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Effects of Temperature, Photoperiod and Seed Vernalization on Flowering in Faba Bean Vicia faba
, Summerfield R.J.
, Roberts E.H.
Annals of Botany
, 1988. V. 61. No. 1. P. 17–27
Журнал с антэкологическими публикациями.
Oxford University Press · firstname.lastname@example.org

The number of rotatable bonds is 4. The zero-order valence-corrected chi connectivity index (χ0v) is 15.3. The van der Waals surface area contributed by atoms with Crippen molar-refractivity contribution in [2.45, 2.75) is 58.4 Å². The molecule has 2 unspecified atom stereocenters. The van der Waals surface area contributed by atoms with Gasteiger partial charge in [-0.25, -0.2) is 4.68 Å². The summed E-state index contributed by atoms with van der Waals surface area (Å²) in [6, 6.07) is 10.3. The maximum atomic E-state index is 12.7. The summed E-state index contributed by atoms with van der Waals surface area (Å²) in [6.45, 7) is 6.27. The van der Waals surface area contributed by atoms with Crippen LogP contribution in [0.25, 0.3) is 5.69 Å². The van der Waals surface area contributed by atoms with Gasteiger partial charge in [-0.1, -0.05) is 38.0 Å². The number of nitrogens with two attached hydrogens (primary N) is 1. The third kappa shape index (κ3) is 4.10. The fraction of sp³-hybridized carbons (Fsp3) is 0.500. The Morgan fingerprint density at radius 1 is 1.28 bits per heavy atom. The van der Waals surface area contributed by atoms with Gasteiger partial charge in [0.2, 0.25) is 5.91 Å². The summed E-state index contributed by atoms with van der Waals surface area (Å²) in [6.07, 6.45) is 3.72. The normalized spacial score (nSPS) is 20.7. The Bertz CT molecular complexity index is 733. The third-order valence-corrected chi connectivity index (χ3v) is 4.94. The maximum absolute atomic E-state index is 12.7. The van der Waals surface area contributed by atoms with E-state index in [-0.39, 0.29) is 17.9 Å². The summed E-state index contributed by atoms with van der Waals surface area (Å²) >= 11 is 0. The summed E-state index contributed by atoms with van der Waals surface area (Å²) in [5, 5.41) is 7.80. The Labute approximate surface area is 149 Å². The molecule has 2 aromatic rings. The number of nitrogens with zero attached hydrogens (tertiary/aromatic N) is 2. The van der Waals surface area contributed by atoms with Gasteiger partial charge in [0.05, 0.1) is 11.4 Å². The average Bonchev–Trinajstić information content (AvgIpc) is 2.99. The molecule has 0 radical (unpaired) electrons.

Factorial combinations of three photoperiods (10, 13 and 16 h), two day temperatures (18 and 28 °C) and two night temperatures (5 and 13 °C) were imposed on nodulated plants of six diverse genotypes of faba bean (Vicia faba L.). Plants were grown in pots in growth cabinets from both vernalized (1.5±0.5 °C for 30 d) and non-vernalized seeds. The times from sowing to the appearance of first open flowers (f) were recorded. Seed vernalization decreased the subsequent time taken to flower in almost all genotype x growing environment combinations (the exceptions were plants of the cv. Maris Bead grown in three cooler, short-day regimes). The influence of temperature and photoperiod on the rate of flowering was quantified, using a model applied previously to other long-day species of grain legume in which positive linear relations between both temperature and photoperiod and the rate of progress towards flowering are assumed to apply. A significant positive linear response of rate of progress towards flowering to limited ranges of mean diurnal temperature was detected in all six genotypes, but in three genotypes (Syrian Local Large, Aquadulce and Maris Bead) the 28 °C day temperature reduced the rate of progress towards flowering - suggesting that the optimum temperature for flowering in these genotypes is below 28 °C. In four genotypes (Maris Bead, Giza-4, Aquadulce and BPL 1722) a significant positive response to photoperiod, typical of quantitative long-day plants, was observed only in plants grown from vernalized seeds. In contrast, plants of the genotype Zeidab Local grown from both non-vernalized and vernalized seeds showed the same positive response to photoperiod, whereas plants of the land-race Syrian Local Large were consistently unresponsive to photoperiod. The implications of this range of responses amongst diverse genotypes are discussed in relation to screening germplasm.